source='PathToDirectory' #The path to file or folder with /scripts (*.sql) to analyze
  outfile = 'MyPathAndFile.xml' #The file name in which to store the analysis xml report
  exclude='BP007;DEP004;ST001'#A semicolon separated list of rule codes to exclude
  include='all'#A semicolon separated list of rule codes to include
  }
  $result=codeguard @params

  if ($result -imatch 'error') {write-warning $result}

Listing 2

Using a Code Analysis Configuration File From SQL Prompt

If you are using the code analysis feature of SQL Prompt, you can use it to save the code analysis rules settings into a configuration file.

Within SSMS, select Manage Code Analysis rules from the SQL Prompt menu, configure which rules you want enabled or disabled, and then save your settings by clicking Save as..., changing the file location to a shared folder and clicking Save. You can also save the configuration file from the Code Guard add-in for Visual Studio. The UI saves it in %APPDATA%\SqlCodeGuard.Addin\settingsv3.xml.

Listing 3 shows the PowerShell to view the configuration file to get a list of what is being checked and what isn't.

[xml]$XmlSettings = Get-Content -Path 'PathToSettingsFile/.casettings'
  $XmlSettings.SqlCodeGuardSettings.IssueSettings

Listing 3

You use your XML configuration file with either a database or source code.

$params = @{
  source='PathToDirectory' #The path to file or folder with /scripts (*.sql) to analyze
  config='PathToSettingsFile/.casettings' #The rules settings file to use 
  outfile = 'MyPathAndFile.xml' #The file name in which to store the analysis xml report
  }
  $result=codeguard @params

  if ($result -imatch 'error') {write-warning $result}

Listing 4

Viewing the XML File

So far so good, but the result is an XML file. There are plenty of ways of viewing it once you can get it into a table. Listing 5 shows one way to do that.

[xml]$XmlDocument = Get-Content -Path 'MyPathAndFile.xml'
  $XmlDocument.root.GetEnumerator() |foreach{
      $name=$_.name.ToString();
      $_.issue} |
       select-object  @{Name="Object"; Expression = {$name}},
                      code,line,column,text|format-table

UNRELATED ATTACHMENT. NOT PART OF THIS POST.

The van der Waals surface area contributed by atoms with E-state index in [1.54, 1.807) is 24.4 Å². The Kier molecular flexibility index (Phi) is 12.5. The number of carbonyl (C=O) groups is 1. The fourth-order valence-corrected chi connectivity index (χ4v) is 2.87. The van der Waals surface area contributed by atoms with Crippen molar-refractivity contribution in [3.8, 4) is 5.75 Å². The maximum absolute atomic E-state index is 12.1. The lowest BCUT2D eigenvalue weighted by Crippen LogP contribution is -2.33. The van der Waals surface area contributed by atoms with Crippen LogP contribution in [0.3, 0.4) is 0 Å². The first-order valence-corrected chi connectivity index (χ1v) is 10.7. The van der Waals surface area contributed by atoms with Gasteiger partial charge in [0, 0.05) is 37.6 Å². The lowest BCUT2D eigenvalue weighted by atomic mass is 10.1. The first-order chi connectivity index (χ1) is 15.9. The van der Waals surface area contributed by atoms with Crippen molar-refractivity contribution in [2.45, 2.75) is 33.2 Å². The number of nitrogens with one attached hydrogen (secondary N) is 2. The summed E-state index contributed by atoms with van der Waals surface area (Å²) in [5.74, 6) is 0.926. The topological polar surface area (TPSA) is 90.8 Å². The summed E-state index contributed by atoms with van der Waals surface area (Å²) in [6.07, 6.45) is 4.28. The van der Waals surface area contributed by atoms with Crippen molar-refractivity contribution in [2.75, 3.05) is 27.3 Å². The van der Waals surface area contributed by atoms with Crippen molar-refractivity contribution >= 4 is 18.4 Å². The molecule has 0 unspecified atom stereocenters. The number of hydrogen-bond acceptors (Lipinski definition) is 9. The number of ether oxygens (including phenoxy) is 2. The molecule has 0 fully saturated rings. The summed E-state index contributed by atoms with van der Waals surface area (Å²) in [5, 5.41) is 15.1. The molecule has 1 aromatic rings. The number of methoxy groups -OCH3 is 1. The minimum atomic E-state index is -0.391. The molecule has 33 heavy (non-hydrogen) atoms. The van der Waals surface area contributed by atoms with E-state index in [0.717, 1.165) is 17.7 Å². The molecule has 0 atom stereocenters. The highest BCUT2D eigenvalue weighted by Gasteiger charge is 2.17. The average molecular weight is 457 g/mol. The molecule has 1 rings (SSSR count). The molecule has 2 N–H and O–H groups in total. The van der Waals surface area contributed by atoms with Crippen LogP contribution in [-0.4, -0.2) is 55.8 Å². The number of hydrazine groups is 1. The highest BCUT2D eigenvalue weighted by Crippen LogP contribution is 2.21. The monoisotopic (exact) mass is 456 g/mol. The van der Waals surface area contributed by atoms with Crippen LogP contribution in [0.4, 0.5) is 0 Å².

Listing 5

Which will give something like this:

As this is scripted, there are plenty of ways of making the reporting side as elaborate as you wish, even sending email reports, the destination of which is based on the name of the object. You can even use PowerShell to attach the relevant report to the SQL script file as a block comment if you have a consistent file-naming convention that is based on the name of the object.

The output of the program has interesting information such as the number of code-smells being searched, but the only word we are looking for in this example is "Error." There is also a log file that can be stored with the documentation of the build.

Conclusions

Currently, the command-line version of SQL Code Guard is free to use, subject to the license conditions. It provides a good way of checking the code of any SQL Server database development as part of a continuous delivery. It integrates with other Redgate products. It can, for example, use the code analysis checks, as determined by the development team using SQL Prompt. It is easy to use as part of a DevOps toolchain. More than anything, though, I like it because it is a great way of saving me from embarrassment!

New whitepaper: Database DevOps – 6 Tips for Achieving Continuous Delivery. Discover 6 tips for continuous delivery with Database DevOps in this new whitepaper from Redgate. In 9 pages, it covers version control for databases and configurations, branching and testing, automation, using NuGet packages, and advice for how to start a pioneering Database DevOps project. Also includes further research on the industry-wide state of Database DevOps, how application and database development compare, plus practical steps for bringing DevOps to your database. Read it now free.

Topics:
database ,sql ,code analysis